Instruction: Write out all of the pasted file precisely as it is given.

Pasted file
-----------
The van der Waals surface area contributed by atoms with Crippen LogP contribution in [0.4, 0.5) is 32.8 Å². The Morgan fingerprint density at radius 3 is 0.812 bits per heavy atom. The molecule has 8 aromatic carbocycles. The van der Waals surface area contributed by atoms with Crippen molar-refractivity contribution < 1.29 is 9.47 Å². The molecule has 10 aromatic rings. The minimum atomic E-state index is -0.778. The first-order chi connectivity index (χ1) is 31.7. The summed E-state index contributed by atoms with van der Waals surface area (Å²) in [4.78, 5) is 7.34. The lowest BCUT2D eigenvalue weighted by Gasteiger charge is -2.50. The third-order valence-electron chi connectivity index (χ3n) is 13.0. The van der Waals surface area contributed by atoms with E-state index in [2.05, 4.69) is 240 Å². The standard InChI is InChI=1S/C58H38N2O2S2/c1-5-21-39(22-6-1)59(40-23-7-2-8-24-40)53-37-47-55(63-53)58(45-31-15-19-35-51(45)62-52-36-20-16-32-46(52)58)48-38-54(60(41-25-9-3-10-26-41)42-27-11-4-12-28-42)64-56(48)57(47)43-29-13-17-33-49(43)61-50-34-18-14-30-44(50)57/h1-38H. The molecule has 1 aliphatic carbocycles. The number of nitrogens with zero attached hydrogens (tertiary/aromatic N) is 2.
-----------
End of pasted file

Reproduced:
The van der Waals surface area contributed by atoms with Crippen LogP contribution in [0.4, 0.5) is 32.8 Å². The Morgan fingerprint density at radius 3 is 0.812 bits per heavy atom. The molecule has 8 aromatic carbocycles. The van der Waals surface area contributed by atoms with Crippen molar-refractivity contribution < 1.29 is 9.47 Å². The molecule has 10 aromatic rings. The minimum atomic E-state index is -0.778. The first-order chi connectivity index (χ1) is 31.7. The summed E-state index contributed by atoms with van der Waals surface area (Å²) in [4.78, 5) is 7.34. The lowest BCUT2D eigenvalue weighted by Gasteiger charge is -2.50. The third-order valence-electron chi connectivity index (χ3n) is 13.0. The van der Waals surface area contributed by atoms with E-state index in [2.05, 4.69) is 240 Å². The standard InChI is InChI=1S/C58H38N2O2S2/c1-5-21-39(22-6-1)59(40-23-7-2-8-24-40)53-37-47-55(63-53)58(45-31-15-19-35-51(45)62-52-36-20-16-32-46(52)58)48-38-54(60(41-25-9-3-10-26-41)42-27-11-4-12-28-42)64-56(48)57(47)43-29-13-17-33-49(43)61-50-34-18-14-30-44(50)57/h1-38H. The molecule has 1 aliphatic carbocycles. The number of nitrogens with zero attached hydrogens (tertiary/aromatic N) is 2.